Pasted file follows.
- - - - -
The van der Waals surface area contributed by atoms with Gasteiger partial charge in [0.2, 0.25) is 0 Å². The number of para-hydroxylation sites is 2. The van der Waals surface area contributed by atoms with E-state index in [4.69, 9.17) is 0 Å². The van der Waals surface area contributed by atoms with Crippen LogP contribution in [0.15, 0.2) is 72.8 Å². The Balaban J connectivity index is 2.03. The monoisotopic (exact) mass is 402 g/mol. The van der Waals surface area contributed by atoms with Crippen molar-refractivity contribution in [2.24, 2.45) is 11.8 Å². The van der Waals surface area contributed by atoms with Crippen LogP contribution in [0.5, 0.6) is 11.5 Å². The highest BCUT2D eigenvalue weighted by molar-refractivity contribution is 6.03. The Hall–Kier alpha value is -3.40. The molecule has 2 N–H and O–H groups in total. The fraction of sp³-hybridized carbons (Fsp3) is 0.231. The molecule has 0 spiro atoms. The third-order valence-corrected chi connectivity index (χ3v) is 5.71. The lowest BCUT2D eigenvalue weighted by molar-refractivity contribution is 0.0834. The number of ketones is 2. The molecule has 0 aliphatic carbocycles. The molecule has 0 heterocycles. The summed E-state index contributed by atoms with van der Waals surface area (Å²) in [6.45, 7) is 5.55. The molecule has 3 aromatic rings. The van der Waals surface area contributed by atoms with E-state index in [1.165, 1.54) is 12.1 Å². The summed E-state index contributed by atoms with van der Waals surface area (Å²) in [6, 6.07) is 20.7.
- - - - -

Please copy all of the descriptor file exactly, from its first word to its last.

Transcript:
The van der Waals surface area contributed by atoms with Gasteiger partial charge in [0.2, 0.25) is 0 Å². The number of para-hydroxylation sites is 2. The van der Waals surface area contributed by atoms with E-state index in [4.69, 9.17) is 0 Å². The van der Waals surface area contributed by atoms with Crippen LogP contribution in [0.15, 0.2) is 72.8 Å². The Balaban J connectivity index is 2.03. The monoisotopic (exact) mass is 402 g/mol. The van der Waals surface area contributed by atoms with Crippen molar-refractivity contribution in [2.24, 2.45) is 11.8 Å². The van der Waals surface area contributed by atoms with Crippen LogP contribution in [0.5, 0.6) is 11.5 Å². The highest BCUT2D eigenvalue weighted by molar-refractivity contribution is 6.03. The Hall–Kier alpha value is -3.40. The molecule has 2 N–H and O–H groups in total. The fraction of sp³-hybridized carbons (Fsp3) is 0.231. The molecule has 0 spiro atoms. The third-order valence-corrected chi connectivity index (χ3v) is 5.71. The lowest BCUT2D eigenvalue weighted by molar-refractivity contribution is 0.0834. The number of ketones is 2. The molecule has 0 aliphatic carbocycles. The molecule has 0 heterocycles. The summed E-state index contributed by atoms with van der Waals surface area (Å²) in [6.45, 7) is 5.55. The molecule has 3 aromatic rings. The van der Waals surface area contributed by atoms with E-state index in [1.165, 1.54) is 12.1 Å². The summed E-state index contributed by atoms with van der Waals surface area (Å²) in [6, 6.07) is 20.7.